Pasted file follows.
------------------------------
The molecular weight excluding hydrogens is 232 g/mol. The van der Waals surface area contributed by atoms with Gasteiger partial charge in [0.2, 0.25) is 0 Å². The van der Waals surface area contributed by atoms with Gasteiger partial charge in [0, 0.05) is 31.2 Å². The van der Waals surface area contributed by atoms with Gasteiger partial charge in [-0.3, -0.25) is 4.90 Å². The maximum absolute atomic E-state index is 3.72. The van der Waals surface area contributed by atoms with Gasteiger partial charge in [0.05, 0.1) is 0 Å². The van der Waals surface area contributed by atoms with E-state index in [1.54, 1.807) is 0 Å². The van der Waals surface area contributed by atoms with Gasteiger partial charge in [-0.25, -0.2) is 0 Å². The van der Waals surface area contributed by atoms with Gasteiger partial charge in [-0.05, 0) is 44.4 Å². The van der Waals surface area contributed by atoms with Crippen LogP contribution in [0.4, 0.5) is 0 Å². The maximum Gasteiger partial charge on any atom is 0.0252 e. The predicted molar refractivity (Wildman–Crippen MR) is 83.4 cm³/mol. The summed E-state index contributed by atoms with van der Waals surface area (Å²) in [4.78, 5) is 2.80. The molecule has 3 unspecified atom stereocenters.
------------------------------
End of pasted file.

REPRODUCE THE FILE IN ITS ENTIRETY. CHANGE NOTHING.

The molecular weight excluding hydrogens is 232 g/mol. The van der Waals surface area contributed by atoms with Gasteiger partial charge in [0.2, 0.25) is 0 Å². The van der Waals surface area contributed by atoms with Gasteiger partial charge in [0, 0.05) is 31.2 Å². The van der Waals surface area contributed by atoms with Gasteiger partial charge in [-0.3, -0.25) is 4.90 Å². The maximum absolute atomic E-state index is 3.72. The van der Waals surface area contributed by atoms with Gasteiger partial charge in [0.05, 0.1) is 0 Å². The van der Waals surface area contributed by atoms with E-state index in [1.54, 1.807) is 0 Å². The van der Waals surface area contributed by atoms with Gasteiger partial charge in [-0.25, -0.2) is 0 Å². The van der Waals surface area contributed by atoms with Gasteiger partial charge in [-0.05, 0) is 44.4 Å². The van der Waals surface area contributed by atoms with Crippen LogP contribution in [0.4, 0.5) is 0 Å². The maximum Gasteiger partial charge on any atom is 0.0252 e. The predicted molar refractivity (Wildman–Crippen MR) is 83.4 cm³/mol. The summed E-state index contributed by atoms with van der Waals surface area (Å²) in [4.78, 5) is 2.80. The molecule has 3 unspecified atom stereocenters.